Box It Up

MidPoint Midway’s Box Truck Carnival brings guerilla-style interactive art to Cincinnati

Sep 21, 2011 at 9:00 am


ow in its 10th year, the MidPoint Music Festival has grown from an annual outlet for local musicians to one of the best and brightest fests in the region, this year offering nationally and globally renowned acts such as Cut Copy, Mates of State and The Album Leaf. This year will also see the inclusion of Cincinnati’s visual arts talent, as ArtWorks and MPMF bring the foreign concept of the Box Truck Carnival to town.

Gathering steam in San Francisco and booming in Brooklyn, the box truck movement will debut in Cincinnati as part of the MidPoint Midway, an outdoor street fair on 12th Street, which will be blocked off between Vine and Walnut in Over-the-Rhine during all three days of MPMF. The Box Truck Carnival will include trucks created by the Midland Film Institute, YES Gallery, Losantiville, Able Projects, Know Theatre and others, with projects ranging from a mini skate park to a putt-putt golf course, all in the back of a moving truck ranging from 16 to 24 feet.

Box Truck Carnival coordinator Sarah Corlett says that when ArtWorks’ Tamara Harkavy visited San Francisco and saw just how crazy the box truck events can be, they had to be a part of MidPoint.

“We were looking for something visually stimulating for MidPoint Music Festival Midway and this just seemed to fit,” says Corlett, who coordinates ArtWorks’ Springboard program. “We’ve joked that this is the first organized legal box truck carnival because usually they are more of a guerrilla style. The artists will line up the trucks by a warehouse and then leave before they get in any sort of trouble. We spoke with the police and they were very cooperative.” 

Corlett says that by having the box truck carnival as a part of the 12th Street Midway, people will have more to do in between shows. 

“I think they’re going to love it,” Corlett says. “With 14 of the 18 venues being in Over-the-Rhine, it will keep people down here and really show them the creative energy that’s in this neighborhood.”  

When asked what the biggest difficulties were in creating the trucks, Corlett says it certainly wasn’t coming up with creative ideas.

“This is not just a pop-up shop,” she says. “One group is doing a two-hole putt-putt course, the Know Theatre wrote an entire play called WeHaul, the Midland Film Institute will be showing movies and Able Projects is building a skate ramp for people to use. The biggest challenge for the artists was finding a place to work.”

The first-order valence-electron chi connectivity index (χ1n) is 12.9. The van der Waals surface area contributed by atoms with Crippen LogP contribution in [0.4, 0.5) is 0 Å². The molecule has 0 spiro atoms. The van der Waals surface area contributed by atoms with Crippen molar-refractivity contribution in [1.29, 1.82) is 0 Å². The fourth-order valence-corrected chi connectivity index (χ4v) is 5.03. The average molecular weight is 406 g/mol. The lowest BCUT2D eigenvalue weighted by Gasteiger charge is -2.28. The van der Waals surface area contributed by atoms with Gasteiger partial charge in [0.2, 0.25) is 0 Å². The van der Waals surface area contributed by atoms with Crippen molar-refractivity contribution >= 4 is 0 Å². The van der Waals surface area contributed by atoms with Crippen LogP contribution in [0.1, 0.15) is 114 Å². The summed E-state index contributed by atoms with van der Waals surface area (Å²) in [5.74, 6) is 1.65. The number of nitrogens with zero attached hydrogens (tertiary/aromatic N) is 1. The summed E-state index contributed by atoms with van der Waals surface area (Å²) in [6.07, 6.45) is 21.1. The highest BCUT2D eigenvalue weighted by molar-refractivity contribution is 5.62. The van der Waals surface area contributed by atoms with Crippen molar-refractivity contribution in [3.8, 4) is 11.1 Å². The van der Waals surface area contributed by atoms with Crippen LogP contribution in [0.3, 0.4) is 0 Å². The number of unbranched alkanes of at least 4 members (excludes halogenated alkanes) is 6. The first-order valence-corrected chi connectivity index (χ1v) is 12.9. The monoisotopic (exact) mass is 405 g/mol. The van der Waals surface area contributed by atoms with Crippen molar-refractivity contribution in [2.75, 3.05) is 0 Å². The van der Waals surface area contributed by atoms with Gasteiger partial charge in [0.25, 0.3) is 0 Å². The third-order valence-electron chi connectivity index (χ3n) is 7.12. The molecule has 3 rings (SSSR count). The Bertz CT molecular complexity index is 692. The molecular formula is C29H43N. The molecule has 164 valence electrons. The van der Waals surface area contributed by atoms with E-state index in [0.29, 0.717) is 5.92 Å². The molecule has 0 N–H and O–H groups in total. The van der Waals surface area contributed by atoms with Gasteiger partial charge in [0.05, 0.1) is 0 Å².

With the help of sponsors like vitaminwater, Galaxy Skate Shop and Anonymous Skateboards, Ali Calis and his team began working on a box truck they call “a SkateABLE solution.” The SkateABLE Solution truck will display around 60 custom skateboard decks for sale that were designed and produced by more than 30 artists, at least six of which are associated with Northside-based nonprofit Visionaries and Voices. 

“We wanted the truck to be interactive and also a gallery show,” Calis says. The SkateABLE Solution truck will come decked-out with a mellow ramp and a wallride to wallride transfer for skateboarders to use while the gawkers occupy the inside. Calis and his team hope to finish the truck by MPMF on Thursday. 

“We don’t really have a work budget right now so we’re using mostly salvaged lumber for the truck,” Calis said. “We’ve got all the materials so now it’s just putting it all together.” 

Alex Aeschbury and his crew are working on the Losantiville: The Light Box Truck, which will consist of 80 two-by-fours and 40 to 50 fluorescent lightbulbs. 

“The light bulbs will be stringing onto a runner which will create an undulating surface,” Aeschbury says. (Before you look up “undulating,” it means it will be a really cool wave of lights on the truck.)

Marcelina Robello and MidLand Film have teamed up with Cincinnati State students to bring MidPointers a series of short music videos. 

“We weren’t sure about the weather or if people would be claustrophobic so we didn’t want to do anything lengthy,” Robello says. “I know they’d been looking to add a film component to the festival for a while but didn’t have the capacity. So we were thinking, ‘How can we support film in the region?’ Well, let’s do a box truck.” 

All of the films will have been made by Cincinnati State students and will be on view throughout the the Midway’s three days of “frolic and frivolity.”

The Midway will also include a singer-songwriter stage, a Poster Expo featuring local designers’ concert posters and food and beverage options for MidPoint migrants to indulge in, including Tom + Chee, Turophilia Quesadillas, The Bonbonerie and Stella Artois. But it’s the eye candy that Corlett and the artists want the wanderers to get their fill of. 

“We’ve been calling the Midway a ‘carnival for your senses,’ ” Corlett says. “And with the Box Truck Carnival, people can expect to be entertained. It really showcases the talent here.”

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